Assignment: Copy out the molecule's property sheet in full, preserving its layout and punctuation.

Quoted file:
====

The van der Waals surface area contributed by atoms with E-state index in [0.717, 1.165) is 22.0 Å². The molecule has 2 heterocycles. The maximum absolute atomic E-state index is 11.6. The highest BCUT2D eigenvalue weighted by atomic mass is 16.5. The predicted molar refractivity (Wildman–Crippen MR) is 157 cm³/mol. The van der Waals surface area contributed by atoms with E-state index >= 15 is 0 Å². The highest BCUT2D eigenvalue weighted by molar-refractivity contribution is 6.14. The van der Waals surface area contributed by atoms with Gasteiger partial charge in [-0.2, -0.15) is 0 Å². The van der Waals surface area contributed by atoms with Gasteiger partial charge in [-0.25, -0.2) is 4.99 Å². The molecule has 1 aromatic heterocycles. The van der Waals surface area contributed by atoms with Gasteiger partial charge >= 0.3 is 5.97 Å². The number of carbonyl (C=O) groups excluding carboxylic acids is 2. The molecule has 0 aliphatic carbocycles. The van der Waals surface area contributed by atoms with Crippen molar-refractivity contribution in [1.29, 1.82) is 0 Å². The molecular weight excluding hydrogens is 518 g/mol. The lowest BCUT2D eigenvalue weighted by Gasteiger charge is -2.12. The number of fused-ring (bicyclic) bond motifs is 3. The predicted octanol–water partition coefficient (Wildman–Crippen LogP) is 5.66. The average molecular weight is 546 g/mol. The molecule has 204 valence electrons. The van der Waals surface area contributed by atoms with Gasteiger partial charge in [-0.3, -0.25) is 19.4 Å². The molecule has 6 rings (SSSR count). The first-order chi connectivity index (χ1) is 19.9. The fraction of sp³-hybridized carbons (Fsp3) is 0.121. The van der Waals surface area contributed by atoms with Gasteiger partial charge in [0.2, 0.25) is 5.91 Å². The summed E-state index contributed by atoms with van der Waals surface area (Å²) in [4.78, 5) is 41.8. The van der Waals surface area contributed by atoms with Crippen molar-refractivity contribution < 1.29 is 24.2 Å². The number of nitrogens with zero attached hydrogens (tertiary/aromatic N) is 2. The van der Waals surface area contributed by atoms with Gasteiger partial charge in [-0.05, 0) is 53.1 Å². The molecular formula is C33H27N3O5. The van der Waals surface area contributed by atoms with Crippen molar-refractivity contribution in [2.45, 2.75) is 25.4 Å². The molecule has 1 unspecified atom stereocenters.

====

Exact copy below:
The van der Waals surface area contributed by atoms with E-state index in [0.717, 1.165) is 22.0 Å². The molecule has 2 heterocycles. The maximum absolute atomic E-state index is 11.6. The highest BCUT2D eigenvalue weighted by atomic mass is 16.5. The predicted molar refractivity (Wildman–Crippen MR) is 157 cm³/mol. The van der Waals surface area contributed by atoms with E-state index >= 15 is 0 Å². The highest BCUT2D eigenvalue weighted by molar-refractivity contribution is 6.14. The van der Waals surface area contributed by atoms with Gasteiger partial charge in [-0.2, -0.15) is 0 Å². The van der Waals surface area contributed by atoms with Gasteiger partial charge in [-0.25, -0.2) is 4.99 Å². The molecule has 1 aromatic heterocycles. The van der Waals surface area contributed by atoms with Gasteiger partial charge >= 0.3 is 5.97 Å². The number of carbonyl (C=O) groups excluding carboxylic acids is 2. The molecule has 0 aliphatic carbocycles. The van der Waals surface area contributed by atoms with Crippen molar-refractivity contribution in [1.29, 1.82) is 0 Å². The molecular weight excluding hydrogens is 518 g/mol. The lowest BCUT2D eigenvalue weighted by Gasteiger charge is -2.12. The number of fused-ring (bicyclic) bond motifs is 3. The predicted octanol–water partition coefficient (Wildman–Crippen LogP) is 5.66. The average molecular weight is 546 g/mol. The molecule has 204 valence electrons. The van der Waals surface area contributed by atoms with Gasteiger partial charge in [-0.3, -0.25) is 19.4 Å². The molecule has 6 rings (SSSR count). The first-order chi connectivity index (χ1) is 19.9. The fraction of sp³-hybridized carbons (Fsp3) is 0.121. The van der Waals surface area contributed by atoms with Gasteiger partial charge in [0.2, 0.25) is 5.91 Å². The summed E-state index contributed by atoms with van der Waals surface area (Å²) in [4.78, 5) is 41.8. The van der Waals surface area contributed by atoms with Crippen molar-refractivity contribution < 1.29 is 24.2 Å². The number of nitrogens with zero attached hydrogens (tertiary/aromatic N) is 2. The van der Waals surface area contributed by atoms with Gasteiger partial charge in [-0.05, 0) is 53.1 Å². The molecular formula is C33H27N3O5. The van der Waals surface area contributed by atoms with Crippen molar-refractivity contribution in [2.45, 2.75) is 25.4 Å². The molecule has 1 unspecified atom stereocenters.